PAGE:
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Featured Image Wrongful Death

If a loved one passes away due to someone else’s negligence, you should always look into filing a wrongful death claim against the responsible party.

The damage that such a loss can have on a family is enormous, so affected parties deserve compensation for their loss. Compared to other civil claim settlements, wrongful death settlements are often very significant in size and scope.

If the person you lost was your family’s primary earner, a wrongful death settlement may be essential to your financial stability.

Because of this, one of the most common questions we get from our clients in wrongful death cases is, How are wrongful death settlements paid out?

There is more than one way that a wrongful death settlement can be paid out. In this piece, we outline those options for you. 

What Is in a Wrongful Death Settlement?

As noted, wrongful death settlements differ from other civil settlements in their size and scope. This is particularly true when the deceased individual has a family for which they are the primary source of income.

In such an event, recoverable damages often include:

  • Funeral and burial expenses;
  • Loss of the deceased individual’s future earnings;
  • Loss of employment benefits (often including insurance coverage);
  • Retirement contributions; and
  • Non economic damages like grief, loss of a loved one, and loss of consortium or companionship.

The combination of these damages often exceeds six figures. For example, the 2014 wrongful death of Eric Garner in New York City led to a payout of $5.9 million for his family.

That doesn’t mean that your wrongful death settlement will end up in the seven-figure range; there was a lot that went into the Eric Garner case that was atypical of wrongful death claims. Still, this figure illustrates the potential enormity of wrongful death claims.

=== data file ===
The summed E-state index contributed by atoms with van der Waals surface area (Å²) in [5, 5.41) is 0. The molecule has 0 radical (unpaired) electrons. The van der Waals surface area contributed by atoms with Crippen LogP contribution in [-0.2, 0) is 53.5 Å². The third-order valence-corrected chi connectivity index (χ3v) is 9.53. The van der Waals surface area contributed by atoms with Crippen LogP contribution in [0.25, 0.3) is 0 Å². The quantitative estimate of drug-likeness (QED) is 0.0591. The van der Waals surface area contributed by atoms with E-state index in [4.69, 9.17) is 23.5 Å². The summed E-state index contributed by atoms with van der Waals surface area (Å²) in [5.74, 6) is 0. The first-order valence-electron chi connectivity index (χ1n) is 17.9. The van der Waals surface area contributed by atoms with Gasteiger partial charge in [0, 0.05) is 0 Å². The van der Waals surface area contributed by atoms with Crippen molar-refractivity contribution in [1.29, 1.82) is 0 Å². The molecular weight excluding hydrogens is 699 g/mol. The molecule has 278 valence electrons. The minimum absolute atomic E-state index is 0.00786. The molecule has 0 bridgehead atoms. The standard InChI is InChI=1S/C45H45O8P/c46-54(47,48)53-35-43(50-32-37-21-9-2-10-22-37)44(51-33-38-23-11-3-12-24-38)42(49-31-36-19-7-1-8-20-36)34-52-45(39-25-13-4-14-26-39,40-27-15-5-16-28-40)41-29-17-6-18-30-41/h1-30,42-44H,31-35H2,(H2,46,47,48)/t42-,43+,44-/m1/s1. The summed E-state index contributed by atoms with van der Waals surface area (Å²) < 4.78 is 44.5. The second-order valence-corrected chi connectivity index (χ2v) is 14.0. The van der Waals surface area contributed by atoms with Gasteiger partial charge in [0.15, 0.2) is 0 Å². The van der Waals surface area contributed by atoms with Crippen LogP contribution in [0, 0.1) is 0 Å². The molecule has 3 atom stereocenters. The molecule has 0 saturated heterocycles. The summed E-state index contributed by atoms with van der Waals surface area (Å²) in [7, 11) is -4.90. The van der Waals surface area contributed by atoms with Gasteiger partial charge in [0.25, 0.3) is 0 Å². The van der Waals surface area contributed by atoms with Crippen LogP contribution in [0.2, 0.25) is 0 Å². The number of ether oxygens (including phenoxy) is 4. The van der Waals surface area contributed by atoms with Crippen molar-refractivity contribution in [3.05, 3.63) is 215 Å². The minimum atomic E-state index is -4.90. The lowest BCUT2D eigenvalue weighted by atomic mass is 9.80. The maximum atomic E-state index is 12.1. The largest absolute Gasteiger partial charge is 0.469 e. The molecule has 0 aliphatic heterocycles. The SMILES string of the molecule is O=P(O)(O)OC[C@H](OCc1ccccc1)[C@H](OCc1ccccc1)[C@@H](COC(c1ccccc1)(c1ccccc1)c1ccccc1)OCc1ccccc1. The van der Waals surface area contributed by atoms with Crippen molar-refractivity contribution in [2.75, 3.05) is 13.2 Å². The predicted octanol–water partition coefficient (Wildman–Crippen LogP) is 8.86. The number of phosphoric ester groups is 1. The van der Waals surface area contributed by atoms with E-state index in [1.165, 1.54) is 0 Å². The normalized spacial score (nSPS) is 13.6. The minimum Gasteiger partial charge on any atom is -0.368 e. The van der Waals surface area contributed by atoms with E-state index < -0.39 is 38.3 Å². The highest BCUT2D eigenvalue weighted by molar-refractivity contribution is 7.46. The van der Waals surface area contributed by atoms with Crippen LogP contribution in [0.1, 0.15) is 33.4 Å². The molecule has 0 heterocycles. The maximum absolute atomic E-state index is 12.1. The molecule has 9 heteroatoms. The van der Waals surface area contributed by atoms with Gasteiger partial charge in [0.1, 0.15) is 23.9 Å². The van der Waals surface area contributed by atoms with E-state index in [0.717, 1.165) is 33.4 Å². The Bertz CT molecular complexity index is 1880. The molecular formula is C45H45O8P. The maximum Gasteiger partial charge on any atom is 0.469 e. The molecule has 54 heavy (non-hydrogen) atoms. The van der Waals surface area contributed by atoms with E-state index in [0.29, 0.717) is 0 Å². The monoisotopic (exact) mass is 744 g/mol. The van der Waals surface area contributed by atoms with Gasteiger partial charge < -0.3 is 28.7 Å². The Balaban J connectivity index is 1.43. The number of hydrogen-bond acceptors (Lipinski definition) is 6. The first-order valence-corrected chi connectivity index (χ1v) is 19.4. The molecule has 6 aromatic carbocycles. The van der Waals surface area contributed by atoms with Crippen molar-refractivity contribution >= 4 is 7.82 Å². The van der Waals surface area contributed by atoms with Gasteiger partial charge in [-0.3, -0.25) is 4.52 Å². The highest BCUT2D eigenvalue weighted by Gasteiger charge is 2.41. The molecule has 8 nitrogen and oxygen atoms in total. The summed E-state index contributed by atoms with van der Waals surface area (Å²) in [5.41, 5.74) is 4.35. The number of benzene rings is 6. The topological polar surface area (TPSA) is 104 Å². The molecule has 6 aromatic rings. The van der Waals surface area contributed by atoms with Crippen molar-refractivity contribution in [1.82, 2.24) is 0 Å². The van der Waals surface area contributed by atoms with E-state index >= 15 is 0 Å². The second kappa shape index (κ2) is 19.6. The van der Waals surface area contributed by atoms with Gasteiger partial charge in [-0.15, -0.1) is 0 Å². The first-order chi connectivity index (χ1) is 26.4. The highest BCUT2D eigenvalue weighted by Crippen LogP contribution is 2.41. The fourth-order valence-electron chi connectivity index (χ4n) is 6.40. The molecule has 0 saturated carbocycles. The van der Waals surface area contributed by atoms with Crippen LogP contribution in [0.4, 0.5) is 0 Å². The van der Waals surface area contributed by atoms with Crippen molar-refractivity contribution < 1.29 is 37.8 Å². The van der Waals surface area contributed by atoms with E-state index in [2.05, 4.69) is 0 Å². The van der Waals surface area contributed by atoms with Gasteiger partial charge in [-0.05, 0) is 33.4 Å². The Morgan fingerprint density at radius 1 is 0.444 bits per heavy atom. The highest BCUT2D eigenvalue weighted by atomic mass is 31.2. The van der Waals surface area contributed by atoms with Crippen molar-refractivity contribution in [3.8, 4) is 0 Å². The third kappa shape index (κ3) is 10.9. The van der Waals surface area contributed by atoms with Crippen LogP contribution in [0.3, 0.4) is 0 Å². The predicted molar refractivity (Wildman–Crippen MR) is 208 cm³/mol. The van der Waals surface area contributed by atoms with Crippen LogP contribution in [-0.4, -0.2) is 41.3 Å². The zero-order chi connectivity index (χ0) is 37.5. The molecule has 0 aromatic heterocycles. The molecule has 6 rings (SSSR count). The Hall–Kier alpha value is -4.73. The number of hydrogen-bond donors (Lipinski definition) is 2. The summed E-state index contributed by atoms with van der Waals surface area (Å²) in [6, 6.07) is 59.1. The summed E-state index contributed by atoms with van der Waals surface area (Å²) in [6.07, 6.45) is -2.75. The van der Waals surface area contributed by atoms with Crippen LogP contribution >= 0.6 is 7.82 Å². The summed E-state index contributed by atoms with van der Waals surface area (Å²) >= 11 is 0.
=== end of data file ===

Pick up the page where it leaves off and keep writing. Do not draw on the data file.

What Options Do I Have for My Wrongful Death Settlement Payout?

Because the potential size of a wrongful death settlement is so great, it is important to consider how that money is paid out.

After all, you want to set yourself up for long-term financial security. Fortunately, there is more than one way that we can structure wrongful death lawsuit payouts.

If you are in the initial phase of filing a wrongful death claim, you should carefully consider how you want to receive your settlement money at the end of the day.

Lump Sum Wrongful Death Lawsuit Payout

Your first option is to take a lump sum payout of your wrongful death settlement. A lump sum payment is just what it sounds like: you receive a one-time lump sum.

The lump sum encompasses the entirety of your settlement, and you can do with it what you wish.

The advantage of a lump sum settlement payout is that you get all the money at once. You can take care of any expensive bills you have and spend, save, or invest your money entirely as you wish. 

Ironically, receiving all your money at once can also present a drawback. When people receive a significant sum of money all at once, the temptation to spend the money is always there.

As a result, sometimes people who accept lump sum payments end up spending the money sooner than they anticipated. This, of course, can lead to financial instability and insecurity.